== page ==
After all of that gushing you would assume that I loved the movie. I don’t blame you, I left the movie with the same thought in my mind; unfortunately there is something holding me back from saying that I loved Kong: Skull Island. The Movie wasn’t bad, as I just pointed out, but it wasn’t amazing either. To put it simply: Kong: Skull Island achieved what it set out to do, but it could have done it better. Starting from the top, I felt that the beginning of Kong: Skull Island was kind of a mess. The opening of the film has John Goodman’s character essentially assembling his team for this expedition. This is fine, as many action movies share this same sequence, but the problem I have with this portion of the move is the fact that everything seems so spread out. We are not only introduced to the countless characters that we are going to get familiar with throughout the course of the movie, but Kong: Skull Island seems to take a few moments for each character to tell you all about them. This would be fine if there were like four characters, but as I mentioned earlier the amount of characters in Kong: Skull Island is staggering. On top of this fact, all of these characters are spread out in various different locations which means the movie is constantly shifting its setting which gets fairly disorienting. If I could have changed this portion of the movie I would have replaced it with a quick recruitment montage, then have all of the characters sitting around a table and talking to one another which would then reveal their backstory. This wouldn’t have helped too much, but it would have consolidated this portion of the film and at the very least been less confusing for the audience. Moving on, I felt the creatures in Kong: Skull Island were a little disappointing if I’m being honest. It’s not fair to compare Kong: Skull Island to 2005’s King Kong, but I’m going to anyway because it is the frame of reference that makes the most sense. In 2005’s King Kong, the world of Skull Island feels so alive with the abundance of creatures that we meet. Hell, a lot of these creatures don’t even get an introduction instead just appearing on screen for a few seconds. This added a sense of mystery to the film because we can assume that there are more creatures like them out there. The creature design in Kong: Skull Island wasn’t bad, it was just rather sparse. If my count is correct there were only about six unique creatures in the movie (seven if you count the mention of a creature), and that makes me kind of sad. The world, while well designed, didn’t feel as alive as it could have. And also, a lot of those creatures that we see are never seen again. I can only assume that there are more than just the one giant stick-bug walking around, but because I didn’t see it I don’t know if I believe it. Now of course Kong: Skull Island had less time than the 2005 King Kong to flesh out this world, but either way I was a little disappointed in the apparent lack of creature variety that the movie offered. And finally it was a little disappointing that Kong: Skull Island remained really superficial. This point may sound like I’m contradicting myself, but let me explain: Kong: Skull Island is a movie that his no stakes. We are introduced to these characters, they go to an island, some of them die, some of them escape, but the problem is I really didn’t care. The only character that I had an attachment to was John C. Reilly’s character, and if that wasn’t in the movie then there would have been nothing. I like dumb action movies as much as the next guy, but the problem with Kong: Skull Island is there was no lasting impact. Just this morning I had to sit down and really think about which characters died, because their deaths meant absolutely nothing to me. I understand the appeal of bringing thirty people to Skull Island so the body count can be bigger, but the problem is that even after everyone has been killed, there are still too many characters. I never connected with any one character (besides the Reilly’s character) because I didn’t have time to. The movie was spread out evenly over so many characters which meant they were more like acquaintances to me. Honestly if Kong: Skull Island had fixed these (in my opinion) small problems, it would have been the perfect action movie.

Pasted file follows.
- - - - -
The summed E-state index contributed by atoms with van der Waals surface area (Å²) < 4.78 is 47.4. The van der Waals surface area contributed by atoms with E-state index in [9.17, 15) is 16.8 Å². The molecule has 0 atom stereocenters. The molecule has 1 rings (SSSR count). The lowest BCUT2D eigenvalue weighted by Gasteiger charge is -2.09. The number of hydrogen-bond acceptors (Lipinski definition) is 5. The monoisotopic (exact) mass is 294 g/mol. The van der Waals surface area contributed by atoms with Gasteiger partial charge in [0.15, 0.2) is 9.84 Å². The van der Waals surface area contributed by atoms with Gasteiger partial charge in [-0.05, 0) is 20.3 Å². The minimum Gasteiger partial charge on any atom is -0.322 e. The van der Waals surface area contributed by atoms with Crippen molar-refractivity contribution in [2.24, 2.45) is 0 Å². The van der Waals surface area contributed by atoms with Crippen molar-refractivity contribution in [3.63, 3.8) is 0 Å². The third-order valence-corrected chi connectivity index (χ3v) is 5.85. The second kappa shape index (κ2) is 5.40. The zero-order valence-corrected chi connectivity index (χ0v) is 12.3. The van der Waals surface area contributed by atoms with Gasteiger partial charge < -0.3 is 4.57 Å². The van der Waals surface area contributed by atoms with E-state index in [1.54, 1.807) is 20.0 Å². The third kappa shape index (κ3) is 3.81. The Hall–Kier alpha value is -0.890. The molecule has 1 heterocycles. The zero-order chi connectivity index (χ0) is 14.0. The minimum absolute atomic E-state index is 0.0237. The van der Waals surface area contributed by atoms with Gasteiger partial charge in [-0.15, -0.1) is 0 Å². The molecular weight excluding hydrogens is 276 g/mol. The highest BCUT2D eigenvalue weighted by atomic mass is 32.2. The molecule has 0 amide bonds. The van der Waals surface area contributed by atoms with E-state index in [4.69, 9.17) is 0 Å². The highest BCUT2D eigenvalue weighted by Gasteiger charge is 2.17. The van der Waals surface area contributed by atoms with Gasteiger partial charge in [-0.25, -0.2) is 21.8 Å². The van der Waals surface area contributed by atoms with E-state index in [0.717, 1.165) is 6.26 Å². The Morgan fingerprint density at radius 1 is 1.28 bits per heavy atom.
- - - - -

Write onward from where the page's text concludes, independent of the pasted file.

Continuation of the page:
As it currently stands Kong: Skull Island is not a bad movie, but it does have its flaws. The effects are great, the acting is wonderful, and the story is fun, but there isn’t any connection between the audience and the characters. There are no stakes to worry about, and therefore there is no impact left on the audience. Unfortunately, despite it being really fun to watch, Kong: Skull Island is not a movie that stays with you for very long.

I give Kong: Skull Island a B